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Aref Qazvini (one of the most famous Tasnif-Composers of the Qajar style)

 Aref Qazvini was born in 1882 in Qazvin. His father was a clegyman and a lawyer. Aref had a pleasant voice and father wished him to be a rowzeh-khan (''religious singer''). In his youth, Aref practiced as a rowzeh-khan and then he migrated to Tehran and sang in aristocratic houses.

These gathering displeased Aref and he eventually joined to free-thinkers of the Iranian Constitutional Movement. He composed political lyrics and patriotic songs and held several exciting concerts which resulted in his fame. His lyrics were distributed widely and people sang his tasnifs on the streets.

Like Sheyda, Aref composed tasnifs only and was not known as an improviser. He composed both lyrics and music, and performed them. His output was popular in different periods. ''Gerye Kon'', ''Az Khun-e Javanan-e Vatan'' and "Eftekhar-e Afaq'' are of his famous tasnifs.

He died at 1933 in dire poverty and total oblivion.

Source:  An Introduction to Iraninan music booklet from Mahoor Institute of Culture and Art

 

 

Ali Akbar Sheyda (one of the most famous Tasnif-composers of the Qajar Style)

Sheyda was born in c.1843 in Shiraz. He was a poet, calligrapher, musician and setar player. He was for a while an administartor of the government and migrated to Tehran, Sheyda was spotted out by some distinguished men of his age and was initated in a mystic sect.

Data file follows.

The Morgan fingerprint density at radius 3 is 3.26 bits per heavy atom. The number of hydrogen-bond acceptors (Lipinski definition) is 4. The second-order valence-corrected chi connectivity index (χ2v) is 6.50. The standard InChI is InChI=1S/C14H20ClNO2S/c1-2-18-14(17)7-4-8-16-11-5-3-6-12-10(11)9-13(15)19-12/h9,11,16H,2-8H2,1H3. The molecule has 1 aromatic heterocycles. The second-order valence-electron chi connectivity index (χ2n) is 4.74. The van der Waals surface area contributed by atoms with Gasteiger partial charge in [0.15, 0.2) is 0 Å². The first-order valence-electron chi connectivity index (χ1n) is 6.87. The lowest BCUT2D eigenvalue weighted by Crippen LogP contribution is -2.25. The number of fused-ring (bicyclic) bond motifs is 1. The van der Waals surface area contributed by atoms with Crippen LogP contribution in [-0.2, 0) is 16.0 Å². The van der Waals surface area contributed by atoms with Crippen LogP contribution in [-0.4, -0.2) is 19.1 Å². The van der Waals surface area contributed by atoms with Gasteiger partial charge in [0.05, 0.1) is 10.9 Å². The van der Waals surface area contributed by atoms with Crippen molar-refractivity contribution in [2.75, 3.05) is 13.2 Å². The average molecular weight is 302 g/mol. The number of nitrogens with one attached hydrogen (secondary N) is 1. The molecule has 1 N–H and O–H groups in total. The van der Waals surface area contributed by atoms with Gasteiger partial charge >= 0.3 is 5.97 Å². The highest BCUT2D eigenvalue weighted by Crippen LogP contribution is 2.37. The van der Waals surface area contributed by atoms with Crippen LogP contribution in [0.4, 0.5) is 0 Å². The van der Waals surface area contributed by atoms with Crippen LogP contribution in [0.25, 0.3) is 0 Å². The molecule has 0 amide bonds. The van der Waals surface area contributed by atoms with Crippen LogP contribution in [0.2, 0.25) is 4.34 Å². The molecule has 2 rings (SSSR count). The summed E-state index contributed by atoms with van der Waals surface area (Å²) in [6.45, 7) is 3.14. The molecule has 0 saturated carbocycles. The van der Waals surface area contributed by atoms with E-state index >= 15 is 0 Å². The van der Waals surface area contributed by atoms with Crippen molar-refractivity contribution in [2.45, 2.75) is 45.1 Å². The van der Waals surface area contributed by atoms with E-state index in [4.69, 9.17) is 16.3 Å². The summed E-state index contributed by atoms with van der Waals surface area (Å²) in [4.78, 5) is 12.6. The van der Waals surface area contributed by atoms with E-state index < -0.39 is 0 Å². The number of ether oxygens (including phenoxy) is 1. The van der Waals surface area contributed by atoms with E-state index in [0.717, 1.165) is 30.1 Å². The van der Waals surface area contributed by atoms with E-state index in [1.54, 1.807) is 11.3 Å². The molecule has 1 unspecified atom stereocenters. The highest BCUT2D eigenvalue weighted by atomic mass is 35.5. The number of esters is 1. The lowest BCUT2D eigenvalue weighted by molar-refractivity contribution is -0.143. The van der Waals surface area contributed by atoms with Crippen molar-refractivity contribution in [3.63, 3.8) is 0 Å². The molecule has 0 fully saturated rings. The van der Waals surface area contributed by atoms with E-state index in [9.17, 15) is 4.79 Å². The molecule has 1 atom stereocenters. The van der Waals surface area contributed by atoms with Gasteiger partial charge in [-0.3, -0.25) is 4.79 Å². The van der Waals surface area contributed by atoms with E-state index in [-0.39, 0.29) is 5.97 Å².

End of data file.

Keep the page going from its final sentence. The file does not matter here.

He was the first Qajar  musician that composed only tasnifs and he did not refuse to get known as a tasnif-composer. He was , besides, the song writer of his own compositions. ''Ala Saqia'', ''Cheshm-e bi Sorme'' and ''Dush Dush'' are some of his tasnifs. Sheyda's tasnifs were performed in different times and with different settings and styles.

Source:  An Introduction to Iraninan music booklet from Mahoor Institute of Culture and Art

 

Tar

 Tar is a long-necked lute. Its sound-box is 8-shaped made of mulberry wood, covered with a skin parchment functioning as its sound board. 

Tar had three double courses of metal strings tuned in C-G-C. The neck has 25-28 movable frets made of catgut or nylon. Since bridge is positioned on the parchment, the instrument is so sensitive to temperature changes and easily goes out of tune.

A brass pick inserted in a wax and ash ball is used for plucking.

Tar is the most important classical instrument and the most suitable for explaining the theoretical foundations of Persian classical music-its system of intervals and modes.